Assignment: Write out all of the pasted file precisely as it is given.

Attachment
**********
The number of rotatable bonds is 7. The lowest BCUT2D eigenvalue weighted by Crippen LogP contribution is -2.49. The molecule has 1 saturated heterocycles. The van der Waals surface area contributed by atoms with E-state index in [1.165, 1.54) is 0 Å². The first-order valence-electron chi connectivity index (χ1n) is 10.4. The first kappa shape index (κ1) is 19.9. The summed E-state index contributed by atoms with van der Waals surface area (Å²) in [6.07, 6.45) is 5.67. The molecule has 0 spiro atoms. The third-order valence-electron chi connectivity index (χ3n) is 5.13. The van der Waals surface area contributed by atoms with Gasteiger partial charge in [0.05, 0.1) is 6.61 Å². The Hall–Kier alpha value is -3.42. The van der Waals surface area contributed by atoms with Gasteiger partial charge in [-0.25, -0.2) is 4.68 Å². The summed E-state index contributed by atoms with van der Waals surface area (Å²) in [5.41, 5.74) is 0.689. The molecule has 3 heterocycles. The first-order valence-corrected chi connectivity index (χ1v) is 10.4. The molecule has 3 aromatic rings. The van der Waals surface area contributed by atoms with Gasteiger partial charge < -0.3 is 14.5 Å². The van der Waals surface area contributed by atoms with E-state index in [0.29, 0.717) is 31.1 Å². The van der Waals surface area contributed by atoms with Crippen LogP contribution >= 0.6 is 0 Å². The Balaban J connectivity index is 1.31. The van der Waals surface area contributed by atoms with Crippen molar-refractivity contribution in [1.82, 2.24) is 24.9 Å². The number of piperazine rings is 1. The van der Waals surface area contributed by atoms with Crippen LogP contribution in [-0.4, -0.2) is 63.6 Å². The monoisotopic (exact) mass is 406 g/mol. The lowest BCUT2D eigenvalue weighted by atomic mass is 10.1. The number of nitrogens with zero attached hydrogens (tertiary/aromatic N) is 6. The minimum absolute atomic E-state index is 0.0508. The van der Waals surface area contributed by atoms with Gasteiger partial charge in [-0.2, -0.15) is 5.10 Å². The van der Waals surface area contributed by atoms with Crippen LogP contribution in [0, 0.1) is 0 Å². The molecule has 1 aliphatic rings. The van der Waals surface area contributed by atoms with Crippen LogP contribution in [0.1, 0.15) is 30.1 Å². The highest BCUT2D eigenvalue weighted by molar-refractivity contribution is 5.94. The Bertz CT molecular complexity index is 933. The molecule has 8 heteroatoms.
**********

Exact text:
The number of rotatable bonds is 7. The lowest BCUT2D eigenvalue weighted by Crippen LogP contribution is -2.49. The molecule has 1 saturated heterocycles. The van der Waals surface area contributed by atoms with E-state index in [1.165, 1.54) is 0 Å². The first-order valence-electron chi connectivity index (χ1n) is 10.4. The first kappa shape index (κ1) is 19.9. The summed E-state index contributed by atoms with van der Waals surface area (Å²) in [6.07, 6.45) is 5.67. The molecule has 0 spiro atoms. The third-order valence-electron chi connectivity index (χ3n) is 5.13. The van der Waals surface area contributed by atoms with Gasteiger partial charge in [0.05, 0.1) is 6.61 Å². The Hall–Kier alpha value is -3.42. The van der Waals surface area contributed by atoms with Gasteiger partial charge in [-0.25, -0.2) is 4.68 Å². The summed E-state index contributed by atoms with van der Waals surface area (Å²) in [5.41, 5.74) is 0.689. The molecule has 3 heterocycles. The first-order valence-corrected chi connectivity index (χ1v) is 10.4. The molecule has 3 aromatic rings. The van der Waals surface area contributed by atoms with Gasteiger partial charge < -0.3 is 14.5 Å². The van der Waals surface area contributed by atoms with E-state index in [0.29, 0.717) is 31.1 Å². The van der Waals surface area contributed by atoms with Crippen LogP contribution >= 0.6 is 0 Å². The Balaban J connectivity index is 1.31. The van der Waals surface area contributed by atoms with Crippen molar-refractivity contribution in [1.82, 2.24) is 24.9 Å². The number of piperazine rings is 1. The van der Waals surface area contributed by atoms with Crippen LogP contribution in [-0.4, -0.2) is 63.6 Å². The monoisotopic (exact) mass is 406 g/mol. The lowest BCUT2D eigenvalue weighted by atomic mass is 10.1. The number of nitrogens with zero attached hydrogens (tertiary/aromatic N) is 6. The minimum absolute atomic E-state index is 0.0508. The van der Waals surface area contributed by atoms with Gasteiger partial charge in [-0.2, -0.15) is 5.10 Å². The van der Waals surface area contributed by atoms with Crippen LogP contribution in [0, 0.1) is 0 Å². The molecule has 1 aliphatic rings. The van der Waals surface area contributed by atoms with Crippen LogP contribution in [0.1, 0.15) is 30.1 Å². The highest BCUT2D eigenvalue weighted by molar-refractivity contribution is 5.94. The Bertz CT molecular complexity index is 933. The molecule has 8 heteroatoms.